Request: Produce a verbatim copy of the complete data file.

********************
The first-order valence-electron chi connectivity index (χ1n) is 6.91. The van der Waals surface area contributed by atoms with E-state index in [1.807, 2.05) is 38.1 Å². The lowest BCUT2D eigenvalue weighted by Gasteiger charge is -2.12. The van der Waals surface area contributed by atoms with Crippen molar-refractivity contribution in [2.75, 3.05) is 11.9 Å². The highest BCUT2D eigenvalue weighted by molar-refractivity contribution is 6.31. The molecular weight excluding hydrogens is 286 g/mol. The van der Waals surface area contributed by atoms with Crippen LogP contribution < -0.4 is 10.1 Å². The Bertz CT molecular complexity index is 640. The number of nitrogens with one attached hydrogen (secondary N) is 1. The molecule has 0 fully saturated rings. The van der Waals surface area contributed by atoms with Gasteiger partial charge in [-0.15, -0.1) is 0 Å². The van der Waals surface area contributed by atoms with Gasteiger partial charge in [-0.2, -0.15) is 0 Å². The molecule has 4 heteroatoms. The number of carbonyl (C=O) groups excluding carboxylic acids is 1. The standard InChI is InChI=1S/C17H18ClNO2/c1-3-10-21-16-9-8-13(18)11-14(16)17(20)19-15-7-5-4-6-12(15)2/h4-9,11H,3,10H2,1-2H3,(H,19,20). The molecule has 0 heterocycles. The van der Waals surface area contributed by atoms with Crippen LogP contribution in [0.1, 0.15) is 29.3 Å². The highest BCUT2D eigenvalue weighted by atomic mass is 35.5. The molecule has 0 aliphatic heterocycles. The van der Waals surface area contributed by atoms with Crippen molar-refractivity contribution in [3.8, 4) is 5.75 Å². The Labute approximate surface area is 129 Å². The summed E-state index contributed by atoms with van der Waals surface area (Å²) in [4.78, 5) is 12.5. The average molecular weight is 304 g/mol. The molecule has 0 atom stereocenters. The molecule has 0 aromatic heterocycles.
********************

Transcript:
The first-order valence-electron chi connectivity index (χ1n) is 6.91. The van der Waals surface area contributed by atoms with E-state index in [1.807, 2.05) is 38.1 Å². The lowest BCUT2D eigenvalue weighted by Gasteiger charge is -2.12. The van der Waals surface area contributed by atoms with Crippen molar-refractivity contribution in [2.75, 3.05) is 11.9 Å². The highest BCUT2D eigenvalue weighted by molar-refractivity contribution is 6.31. The molecular weight excluding hydrogens is 286 g/mol. The van der Waals surface area contributed by atoms with Crippen LogP contribution < -0.4 is 10.1 Å². The Bertz CT molecular complexity index is 640. The number of nitrogens with one attached hydrogen (secondary N) is 1. The molecule has 0 fully saturated rings. The van der Waals surface area contributed by atoms with Gasteiger partial charge in [-0.15, -0.1) is 0 Å². The van der Waals surface area contributed by atoms with Gasteiger partial charge in [-0.2, -0.15) is 0 Å². The molecule has 4 heteroatoms. The number of carbonyl (C=O) groups excluding carboxylic acids is 1. The standard InChI is InChI=1S/C17H18ClNO2/c1-3-10-21-16-9-8-13(18)11-14(16)17(20)19-15-7-5-4-6-12(15)2/h4-9,11H,3,10H2,1-2H3,(H,19,20). The molecule has 0 heterocycles. The van der Waals surface area contributed by atoms with Crippen LogP contribution in [0.1, 0.15) is 29.3 Å². The highest BCUT2D eigenvalue weighted by atomic mass is 35.5. The molecule has 0 aliphatic heterocycles. The van der Waals surface area contributed by atoms with Crippen molar-refractivity contribution in [3.8, 4) is 5.75 Å². The Labute approximate surface area is 129 Å². The summed E-state index contributed by atoms with van der Waals surface area (Å²) in [4.78, 5) is 12.5. The average molecular weight is 304 g/mol. The molecule has 0 atom stereocenters. The molecule has 0 aromatic heterocycles.